Tally your horse’s score
0 to 5: Your horse is currently at a low risk of ulcer formation and should remain so unless he has a significant change in environment, management or health. Don’t become complacent, however: It’s wise to reassess your horse’s risk periodically based on any changes in his lifestyle.
6 to 15: Your horse’s risk of developing ulcers is moderate and there are probably a few adjustments you can make in his management right now to lower it. Consider changes to his diet, if possible, to increase his forage intake and ensure his stomach is never empty. Be judicious with your use of NSAIDs and explore alternatives if your horse needs long-term pain management. And if your horse ever appears unthrifty, fussy or otherwise “off,” he may have ulcers, and you’ll want to work with your veterinarian to rule them out.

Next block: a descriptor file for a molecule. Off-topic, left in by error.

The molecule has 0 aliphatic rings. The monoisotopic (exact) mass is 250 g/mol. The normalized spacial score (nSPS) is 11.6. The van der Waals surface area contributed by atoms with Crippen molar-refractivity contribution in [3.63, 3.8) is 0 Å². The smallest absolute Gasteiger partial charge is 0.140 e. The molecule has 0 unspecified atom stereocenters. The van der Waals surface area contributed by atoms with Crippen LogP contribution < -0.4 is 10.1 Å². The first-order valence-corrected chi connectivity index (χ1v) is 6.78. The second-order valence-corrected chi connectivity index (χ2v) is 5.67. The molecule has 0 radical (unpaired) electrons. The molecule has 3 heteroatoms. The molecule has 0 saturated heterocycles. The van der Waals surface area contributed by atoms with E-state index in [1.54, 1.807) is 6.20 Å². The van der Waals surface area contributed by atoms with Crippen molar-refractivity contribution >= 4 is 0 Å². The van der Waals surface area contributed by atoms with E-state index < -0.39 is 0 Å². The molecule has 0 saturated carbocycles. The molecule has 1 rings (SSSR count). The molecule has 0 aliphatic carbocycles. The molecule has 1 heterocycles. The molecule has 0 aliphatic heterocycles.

16 to 25: Your horse’s ulcer risk is high. If he’s not showing signs of trouble, he may be stoically coping with an aching gut right now. Call your veterinarian for a consultation and possible diagnostic work.
Reading the latest studies on equine ulcers, it may seem like there isn’t a horse in the world who isn’t at risk. And in some respects, that’s true. We tend to feed, house and use horses for our convenience, which doesn’t always square with a healthy equine lifestyle.
But compromise is possible: By regularly assessing your horse’s ulcer risk and taking steps to protect his stomach when that risk is elevated, you can keep him comfortable while enjoying your partnership.